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Q&A: Will you produce my toy designs?

I just graduated from college. I am an up and coming artist that specializes in original toy designs and illustration. My dream is to become a professional art toy designer. I’m trying to find production company that would invest and produce my toys? Can you help?

A: Congrats on graduating! You may have cool designs that look great as 3D digital art. That being said, making a brand new toy takes a full year and costs us like $20,000 to $50,000 due to minimums. That means you'd have to be hella famous for us to throw that kind of money into it.

So honestly the first step for you is - get your work out there on a small scale. Print some designs, make some in resin, create stickers, low ticket items bearing the images of your characters. Build out your world. Grow your audience. Flesh it all out. What is the look/feeling/art you are building? Define it. The followers will come. With them, some sales will come. Build on that. There is no shortcut.

There will be very few people willing to part with some or all of a year's worth of income to bet it on a total stranger. I wouldn't (no offense, I have a kid and I need to provide for him). Most toy projects end up being money losing propositions.

Remember: just because you can design it and produce it, doesn't mean you can sell it. The selling part of the art toy world is the more complicated part. Anyone can make a toy at a factory in China, but not everyone can sell 1000 units of that toy.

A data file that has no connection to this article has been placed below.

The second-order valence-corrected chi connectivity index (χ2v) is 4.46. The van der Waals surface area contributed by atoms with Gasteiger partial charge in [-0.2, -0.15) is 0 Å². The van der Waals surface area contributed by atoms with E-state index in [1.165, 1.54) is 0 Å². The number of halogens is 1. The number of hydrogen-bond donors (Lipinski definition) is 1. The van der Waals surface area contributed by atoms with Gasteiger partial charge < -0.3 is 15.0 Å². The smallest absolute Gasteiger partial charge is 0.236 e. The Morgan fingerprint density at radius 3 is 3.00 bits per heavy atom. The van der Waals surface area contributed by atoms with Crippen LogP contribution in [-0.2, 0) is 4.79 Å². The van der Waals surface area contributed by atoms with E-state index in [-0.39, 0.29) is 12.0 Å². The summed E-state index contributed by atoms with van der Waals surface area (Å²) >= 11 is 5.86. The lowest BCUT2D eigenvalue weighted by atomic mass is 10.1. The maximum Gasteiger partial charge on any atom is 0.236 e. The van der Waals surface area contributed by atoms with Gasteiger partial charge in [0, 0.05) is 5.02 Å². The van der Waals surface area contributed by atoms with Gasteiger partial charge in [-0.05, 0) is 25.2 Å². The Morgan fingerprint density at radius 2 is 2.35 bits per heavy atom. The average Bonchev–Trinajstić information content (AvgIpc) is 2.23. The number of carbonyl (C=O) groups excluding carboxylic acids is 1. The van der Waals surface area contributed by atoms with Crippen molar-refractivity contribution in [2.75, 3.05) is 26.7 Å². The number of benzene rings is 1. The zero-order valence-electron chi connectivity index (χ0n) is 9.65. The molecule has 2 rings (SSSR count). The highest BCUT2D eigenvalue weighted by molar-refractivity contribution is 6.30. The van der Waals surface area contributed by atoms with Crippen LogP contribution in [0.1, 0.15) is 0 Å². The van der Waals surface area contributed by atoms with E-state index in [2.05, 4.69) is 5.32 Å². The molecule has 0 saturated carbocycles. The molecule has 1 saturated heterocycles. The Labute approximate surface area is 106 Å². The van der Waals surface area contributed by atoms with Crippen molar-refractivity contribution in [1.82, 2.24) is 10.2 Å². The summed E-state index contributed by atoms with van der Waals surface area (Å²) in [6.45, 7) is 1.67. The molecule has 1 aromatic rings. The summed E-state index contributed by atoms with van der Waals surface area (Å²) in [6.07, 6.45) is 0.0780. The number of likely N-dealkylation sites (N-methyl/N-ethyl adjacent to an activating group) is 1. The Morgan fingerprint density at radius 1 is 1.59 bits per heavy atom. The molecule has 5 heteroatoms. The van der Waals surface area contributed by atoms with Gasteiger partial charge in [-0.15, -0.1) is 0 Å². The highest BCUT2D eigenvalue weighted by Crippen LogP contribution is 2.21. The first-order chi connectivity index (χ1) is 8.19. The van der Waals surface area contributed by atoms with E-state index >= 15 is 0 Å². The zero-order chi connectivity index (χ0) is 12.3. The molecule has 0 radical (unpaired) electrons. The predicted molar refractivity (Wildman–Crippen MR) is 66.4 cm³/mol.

Toy design just isn't a career for most people. Maybe it is a career for like 20 people on planet earth. But most of the "OG" legit original toy designers actually make most or all of their money in other ways - freelancing, corporate jobs, etc etc. Keep making your toys, just don't count on someone like me to bankroll your projects.

When you have some finished designs and products we can test them out on my website and get you into my marketing machine. I sell on consignment. Good way to see if your designs sell, very little downside for either of us. When you have a toy to sell, hit me up!


No companies invest in unknowns. The unknowns invest in themselves and build up their reputation and community over years or decades. Only then do people like me approach them to make a toy.

Usually it's a lot of hard work and little payoff for the artist for a long time which is why they sell their creative services to corporations (outside the toy world) to fund their lives, and make toys and collectibles on the side.

Every once in a while someone like Hebru Brantley or Ron English or KAWS ascends to the level where they are approached by toy companies. Those people are few and far between.